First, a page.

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Western Animation / The Impossibles

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Left to right: Fluid Man, Coil Man and Multi-Man.

Produced by Hanna-Barbera for CBS in 1966, the same year as Space Ghost, The Impossibles (Coil Man, Fluid Man and Multi Man) were the secret identities of a three-man rock band, also called The Impossibles who took the fight right to evil.

While they had the back half of the title, they themselves had two segments per show while their co-star Frankenstein Jr. only had one.

Frankenstein Jr. and the Impossibles was one of the last H-B series animated in the classic Ed Benedict style.


This series provides examples of:

  • Animal-Themed Superbeing: The Burrower (mole), The Spinner (spider), The Anxious Angler (fish).
  • Battle Cry: The Impossibles will certainly shout "Rally ho!" as they go forth to engage the Villain of the Week.
  • Blonde, Brunette, Redhead: Coil Man, Fluid Man, and Multi Man respectively.
  • Brought to You by the Letter "S": Coil Man sports a "C" on his chest, Fluid Man sports an "F" on his chest, and Multi Man sports an "M" on both his costume and his shield.
  • Captain Ersatz: Hanna-Barbera attempted to develop a cartoon of The Beach Boys, in light of the success of ABC's cartoon of the Beatles. The Impossibles may have been created when the Beach Boys project fell through.note 
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  • Clark Kenting: Parodied in that the secret identity of the superhero group The Impossibles is the singing group The Impossibles, and in one episode it is revealed that the civilian identities of Coil-Man, Fluid-Man, and Multi-Man are actually Coil, Fluid, and Multy.
  • Elemental Shapeshifter:
    • Fluid Man could change into regular water or vaporize himself into a cloud or a storm.
    • Similarly, Coil Man once changed himself into a coat hanger to conceal himself in a closet.
  • Expendable Clone: Multi Man often used his clones as a diversion or to absorb the villain's fire while the real one snuck up on the villain with something that took him out.
  • Eyes Out of Sight: Multi Man's bangs completely obscure his eyes.
  • A Foggy Day in London Town: "The Terrible Twister" takes place in foggy London. After he is caught, the Twister is employed to help dispel the thick London Fog, which the Lemony Narrator pokes fun at, saying that Londoners can finally see each other.
  • Goggles Do Nothing: Fluid Man wears a diving mask, but it doesn't seem to have any use, considering that in the episode "The Sinister Speck", when the titular villain shrinks down to speck size and flies into our hero's eyes, Fluid Man's goggles did not block the Sinister Speck's path.
  • Harmless Liquefaction: Fluid Man can turn his body into water temporarily.
  • Have a Gay Old Time: "Holy holocaust!" is used as an Unusual Euphemism at least twice. The archaic meaning for 'holocaust' is 'destruction on a mass scale', but today is exclusively associated with that Holocaust. When used in the show, they probably meant it in the archaic sense, but given that it came out in the 1960s, it's hard to tell.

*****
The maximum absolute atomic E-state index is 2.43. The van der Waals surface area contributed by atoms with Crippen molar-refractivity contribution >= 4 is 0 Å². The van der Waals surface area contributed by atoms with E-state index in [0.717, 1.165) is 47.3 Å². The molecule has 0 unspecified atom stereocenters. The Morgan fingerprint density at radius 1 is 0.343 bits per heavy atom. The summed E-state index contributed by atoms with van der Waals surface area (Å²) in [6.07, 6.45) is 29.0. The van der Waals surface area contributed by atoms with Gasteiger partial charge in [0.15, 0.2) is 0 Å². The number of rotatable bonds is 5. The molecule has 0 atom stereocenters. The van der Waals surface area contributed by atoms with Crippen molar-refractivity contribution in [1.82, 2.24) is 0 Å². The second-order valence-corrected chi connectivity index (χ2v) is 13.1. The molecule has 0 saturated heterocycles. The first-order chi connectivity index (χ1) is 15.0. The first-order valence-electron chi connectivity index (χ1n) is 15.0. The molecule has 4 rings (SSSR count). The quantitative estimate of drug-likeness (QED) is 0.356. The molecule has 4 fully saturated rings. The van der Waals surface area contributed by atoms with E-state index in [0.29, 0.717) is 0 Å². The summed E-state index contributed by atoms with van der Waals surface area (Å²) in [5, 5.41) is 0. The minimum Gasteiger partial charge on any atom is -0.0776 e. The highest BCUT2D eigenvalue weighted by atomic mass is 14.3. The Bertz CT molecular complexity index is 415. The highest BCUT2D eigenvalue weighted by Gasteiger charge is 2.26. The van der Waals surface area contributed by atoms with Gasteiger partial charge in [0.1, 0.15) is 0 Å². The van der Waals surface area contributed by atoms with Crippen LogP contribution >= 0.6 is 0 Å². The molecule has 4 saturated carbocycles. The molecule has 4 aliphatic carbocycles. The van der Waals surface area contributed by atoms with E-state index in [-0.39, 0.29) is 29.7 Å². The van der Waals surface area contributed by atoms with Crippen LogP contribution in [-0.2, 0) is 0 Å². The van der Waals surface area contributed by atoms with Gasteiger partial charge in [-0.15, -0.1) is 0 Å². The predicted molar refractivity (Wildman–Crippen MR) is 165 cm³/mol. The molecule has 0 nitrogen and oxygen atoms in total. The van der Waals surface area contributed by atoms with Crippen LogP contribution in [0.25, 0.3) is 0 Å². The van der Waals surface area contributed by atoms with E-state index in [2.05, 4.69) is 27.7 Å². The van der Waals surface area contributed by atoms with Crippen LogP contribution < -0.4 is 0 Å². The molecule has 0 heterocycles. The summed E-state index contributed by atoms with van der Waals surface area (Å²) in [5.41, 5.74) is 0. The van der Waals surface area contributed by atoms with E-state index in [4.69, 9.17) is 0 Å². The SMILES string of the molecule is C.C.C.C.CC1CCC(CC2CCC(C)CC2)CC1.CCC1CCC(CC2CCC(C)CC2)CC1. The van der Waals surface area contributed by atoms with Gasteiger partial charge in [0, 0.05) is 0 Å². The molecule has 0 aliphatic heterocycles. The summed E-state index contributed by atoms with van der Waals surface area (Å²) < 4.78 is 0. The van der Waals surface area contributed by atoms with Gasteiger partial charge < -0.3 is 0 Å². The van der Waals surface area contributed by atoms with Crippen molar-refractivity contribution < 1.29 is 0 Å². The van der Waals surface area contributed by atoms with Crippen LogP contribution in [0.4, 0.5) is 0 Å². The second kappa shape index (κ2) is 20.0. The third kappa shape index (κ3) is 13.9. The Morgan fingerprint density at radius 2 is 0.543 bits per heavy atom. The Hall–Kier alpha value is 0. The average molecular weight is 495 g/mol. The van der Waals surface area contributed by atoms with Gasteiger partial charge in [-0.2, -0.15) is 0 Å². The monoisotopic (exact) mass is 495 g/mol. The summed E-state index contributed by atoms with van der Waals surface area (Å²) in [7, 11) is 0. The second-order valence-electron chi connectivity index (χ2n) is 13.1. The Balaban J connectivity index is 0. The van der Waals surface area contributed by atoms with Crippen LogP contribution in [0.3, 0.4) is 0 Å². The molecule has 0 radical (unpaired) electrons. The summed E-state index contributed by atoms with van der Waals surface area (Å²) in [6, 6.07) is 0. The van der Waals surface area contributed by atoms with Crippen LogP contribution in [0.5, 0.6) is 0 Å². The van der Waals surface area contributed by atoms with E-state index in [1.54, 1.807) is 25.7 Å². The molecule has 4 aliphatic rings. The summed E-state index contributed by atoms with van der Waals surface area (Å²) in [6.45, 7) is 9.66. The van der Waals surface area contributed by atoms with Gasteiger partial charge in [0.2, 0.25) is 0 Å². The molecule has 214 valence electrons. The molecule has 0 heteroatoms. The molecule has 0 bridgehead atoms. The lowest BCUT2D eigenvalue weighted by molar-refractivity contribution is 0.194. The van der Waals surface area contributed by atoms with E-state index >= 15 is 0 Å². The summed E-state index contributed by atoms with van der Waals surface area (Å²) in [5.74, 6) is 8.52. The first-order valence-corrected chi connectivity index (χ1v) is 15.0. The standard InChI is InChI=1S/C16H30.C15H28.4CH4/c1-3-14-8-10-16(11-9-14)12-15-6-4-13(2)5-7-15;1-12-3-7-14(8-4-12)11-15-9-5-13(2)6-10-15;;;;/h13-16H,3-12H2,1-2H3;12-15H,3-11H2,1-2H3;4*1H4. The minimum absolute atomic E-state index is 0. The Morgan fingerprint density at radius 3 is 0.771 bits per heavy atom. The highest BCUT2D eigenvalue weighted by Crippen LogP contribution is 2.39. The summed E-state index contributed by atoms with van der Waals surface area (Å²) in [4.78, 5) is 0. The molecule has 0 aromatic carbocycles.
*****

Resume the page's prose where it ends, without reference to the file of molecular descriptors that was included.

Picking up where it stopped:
• Lemony Narrator: In "The Terrible Twister" (himself an Evil Brit), where the boys are in England for the episode and the usual stoic Paul Frees-supplied narration is substituted out with a new over-the-top British-accented narration.
  • Ninja Pirate Zombie Robot: The Impossibles are a rock band who become superheroes.
  • Not Quite Flight: Slightly notable in that none of the heroes really fly. Fluid Man sort of can, by turning his body into a blasting stream. Coil Man's whole power is his spring-loaded super-jumps, of course. Multi Man gets up by forming clones under himself and pushing the real one higher.
  • Power Trio: The Impossibles are a three-man superhero team.
  • The Professor: The Impossibles have helped a few over their adventures.
    • On a villain version, the wretched Professor Stretch.
  • Pungeon Master: All three Impossibles had their moments cracking puns every chance they could, but Fluid Man seemed to rattle them off most often.
  • Rogues Gallery: Paper Doll Man, The Spinner, Professor Stretch, The Artful Archer, The Anxious Angler, Dr. Futuro, et al.
  • Shoe Phone: The Impossibles receive their assignments from their chief via TV screen inside a guitar neck.
  • Spring Coil: Coil Man has a spring coil in place of legs.
  • Squashed Flat: It happens at least once to Coil Man.
  • Super Hero: All three of the Impossibles have superpowers, and wield them in the service of law and order.
  • Three Shorts: The Impossibles had two shorts per episode with a Frankenstein Jr. short between them.
  • Transforming Vehicle: The Impossimobile, that could turn from a stage into a car, plane, boat, or submarine.
  • Unusual Euphemism: Just a few of them include "bouncing barracuda!", "crashing comets!", "crumbling crullers!", and "exasperating ectoplasm!"
  • We Do the Impossible: As many villains have said, "Those Impossibles are impossible!" The Opening Narration states that the Impossibles "do the impossible" in the service of law and order.